Before coming to Memphis, he had been a police officer with the Washington metropolitan police department.
McGriff is also a former supervisor of the U.S. Drug Enforcement Administration’s drug task force and a deputy commissioner for the Tennessee Department of Safety.
Tennessee House Sends Parking Lot Guns Bill to Governor
The Tennessee House has voted to send to the governor’s desk a bill to allow the state’s nearly 400,000 handgun carry permit holders to store firearms in their vehicles no matter where they are parked.
The chamber voted 72-22 to pass the measure sponsored by Republican Rep. Jeremy Faison of Cosby after rejecting a series of Democratic proposals to maintain business owners’ rights to ban weapons on their property and to create exceptions for schools and colleges.
House Speaker Beth Harwell told Republican colleagues before the vote that members of the business community are “holding their nose” over property rights concerns about the measure.
Republican Gov. Bill Haslam has raised concerns about the measure in the past, but has not said whether he will sign the bill into law.
US Unemployment Aid Claims Drop to 344,000
The number of Americans seeking unemployment aid fell 22,000 last week to a seasonally adjusted 344,000, evidence that the job market may be picking up.
The four-week average of applications dropped 6,750 to 355,000, the Labor Department said Thursday.
Economists were mildly encouraged by the decline. It “suggests further healing in the labor markets,” Sal Guatieri, an economist at BMO Capital Markets, said in a note to clients.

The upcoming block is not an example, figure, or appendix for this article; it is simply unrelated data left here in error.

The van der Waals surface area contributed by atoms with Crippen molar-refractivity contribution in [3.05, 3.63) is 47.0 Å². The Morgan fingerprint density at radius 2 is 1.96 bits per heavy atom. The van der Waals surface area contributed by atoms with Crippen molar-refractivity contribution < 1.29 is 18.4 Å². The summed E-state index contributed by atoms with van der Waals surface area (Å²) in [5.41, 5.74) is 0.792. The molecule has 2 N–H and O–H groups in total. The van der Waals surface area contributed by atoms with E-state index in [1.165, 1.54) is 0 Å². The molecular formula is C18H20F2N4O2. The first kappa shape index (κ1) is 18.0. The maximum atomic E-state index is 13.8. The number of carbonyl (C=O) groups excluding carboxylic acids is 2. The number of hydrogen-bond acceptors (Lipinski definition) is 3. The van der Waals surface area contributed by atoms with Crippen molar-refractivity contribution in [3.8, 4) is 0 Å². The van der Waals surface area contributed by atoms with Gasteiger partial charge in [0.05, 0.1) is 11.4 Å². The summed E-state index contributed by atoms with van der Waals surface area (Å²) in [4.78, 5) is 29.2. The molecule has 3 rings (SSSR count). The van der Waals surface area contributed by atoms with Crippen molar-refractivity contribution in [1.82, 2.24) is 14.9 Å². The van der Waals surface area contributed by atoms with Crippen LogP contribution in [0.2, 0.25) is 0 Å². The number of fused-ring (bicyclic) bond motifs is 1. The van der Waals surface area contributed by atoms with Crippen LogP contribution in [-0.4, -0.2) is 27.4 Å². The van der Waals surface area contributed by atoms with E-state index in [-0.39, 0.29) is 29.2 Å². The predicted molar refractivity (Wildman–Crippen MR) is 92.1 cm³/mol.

Stronger hiring is one of the reasons economists expect growth is probably picking up in 2013 after a disappointing October-December quarter, when the economy barely grew.
Weekly applications are a proxy for layoffs. When they decline, it suggests companies are cutting fewer workers and may be more willing to hire.
Applications have fallen steadily in recent weeks. The four-week average has declined almost 11 percent since November. At the same time, employers have added an average of 200,000 jobs per month from November through January. That’s up from about 150,000 in the previous three months.
The drop in applications suggests companies will add more jobs in February than in January, economists said.
AIA Memphis Director Given Honorary Membership
Heather Baugus Koury was recently named Honorary AIA for The American Institute of Architects, the highest honor bestowed on a person outside the architecture profession.
Membership is granted only if the accomplishments of the nominee are truly outstanding and of national significance. During her 10-year tenure as executive director of AIA Memphis, Koury has enhanced the chapter’s programming and its involvement in community outreach programs, including the Distinguished Architects of the World speakers series, the Discovering Architecture summer day camp for high school students, and the Junior Girl Scout Architecture Badge Camp.
Also under her leadership, education grants to the chapter have increased by 500 percent.
Building on the AIA150 national initiative to encourage communities to focus on legacy projects, Koury shepherded a number of projects: the Memphis Regional Design Center, the Paul R. Williams Project and ArchiTree, an interactive genealogy of the Memphis architectural community.
She is currently working to establish a Memphis-based design alliance, complete a retrospective on the architectural history of Memphis, and create a bike tour of the city’s significant architecture and historic neighborhoods.
Koury was also the 2012 recipient of the AIA Component Executive Leadership Award.
Design Review Board to Discuss Artspace, Bass Pro
The Downtown Memphis Commission Design Review Board will discuss three major concepts at its Wednesday, March 6, meeting.
There is a construction application for Artspace Projects Inc.’s South Main Artspace Lofts, an adaptive reuse of the former United Warehouse at 138 St. Paul Ave. behind The Arcade Restaurant.
The $12.5 million project will also include the new construction of a building over what is currently a parking lot with 44 live/work spaces, as well as more than 20,000 square feet of commercial space, which includes gallery space and an outdoor arts garden and performance plaza. Construction is planned to commence in October with an expected placed-in-service date in November 2014.